“All these years, our agricultural policies have been predominantly consumer-oriented. We need to reorient them to make them producer-oriented,” Ashok Dalwai, head of the Committee on Doubling of Farmers’ Income, said here recently.
“If we are to double the income of farmers, we need to focus on farmers who are the food producers,” he said at the 18th sugarcane research and development workshop of northern Karnataka, organised by ICAR-Sugarcane Breeding Institute, Coimbatore, University of Agricultural Sciences, Dharwad, S. Nijalingappa Sugar Institute (SNSI), Belagavi and sugar industries of northern Karnataka.
He recounted that in 1983-84, the income of landed farmers was more than the industrial labourers. But by 2005-06, it had reduced.
He said that the Union government was adopting a two-pronged approach to ensure doubling the income of sugarcane farmers by 2022.
“This is to improve sugarcane yield from the present national average yield of 71 tonnes per hectare to at least 76 tonnes per hectare and increasing the sugar recovery from the present average of 10.6% to 11%.”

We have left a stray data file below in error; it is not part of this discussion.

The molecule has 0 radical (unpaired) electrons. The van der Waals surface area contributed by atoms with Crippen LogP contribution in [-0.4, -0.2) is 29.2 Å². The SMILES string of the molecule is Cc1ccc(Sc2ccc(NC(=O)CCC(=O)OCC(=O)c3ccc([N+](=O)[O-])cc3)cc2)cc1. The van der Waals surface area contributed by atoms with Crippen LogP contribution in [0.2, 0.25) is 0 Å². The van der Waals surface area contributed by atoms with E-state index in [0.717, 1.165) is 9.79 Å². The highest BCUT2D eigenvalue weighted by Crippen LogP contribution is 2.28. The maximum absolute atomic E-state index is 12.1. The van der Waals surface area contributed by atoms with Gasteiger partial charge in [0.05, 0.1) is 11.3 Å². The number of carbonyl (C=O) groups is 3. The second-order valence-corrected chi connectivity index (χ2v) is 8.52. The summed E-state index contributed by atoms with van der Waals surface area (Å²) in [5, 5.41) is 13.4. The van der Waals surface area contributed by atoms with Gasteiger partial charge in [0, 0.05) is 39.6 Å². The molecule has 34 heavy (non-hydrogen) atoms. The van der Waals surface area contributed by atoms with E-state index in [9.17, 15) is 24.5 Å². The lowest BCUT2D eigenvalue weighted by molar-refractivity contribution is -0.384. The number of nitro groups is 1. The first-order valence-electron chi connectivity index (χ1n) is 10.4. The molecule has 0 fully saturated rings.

Increasing ethanol production to 3.1 billion litres from the 1.1 billion litres will also help the sugar industry in the long run.
“To enable this, the Centre has allowed the conversion of ethanol from cane juice, B-heavy molasses and C-heavy molasses, and announced supporting prices for ethanol,” Dr. Dalwai said.
“All stakeholders should take up collaborative research work with National Agricultural Research System institutions. We are suggesting a four-way approach for effective transfer of farm technologies – laboratory to land, land to lab, lab to lab and land to land,” he said.
Bakshi Ram, Director of ICAR-Sugarcane Breeding Institute, urged the industry to encourage farmers to grow new and superior varieties and make use of the tissue culture facility established in Belagavi. B.R. Bakshi, Director (Works), Godavari Biorefineries, said the sugar industry was passing through a crisis and sought proper technological and policy support from the government.
R.B. Khandagave, Director SNSI, said they had identified two promising varieties that could prove to be useful for farmers and sugar factories of northern Karnataka.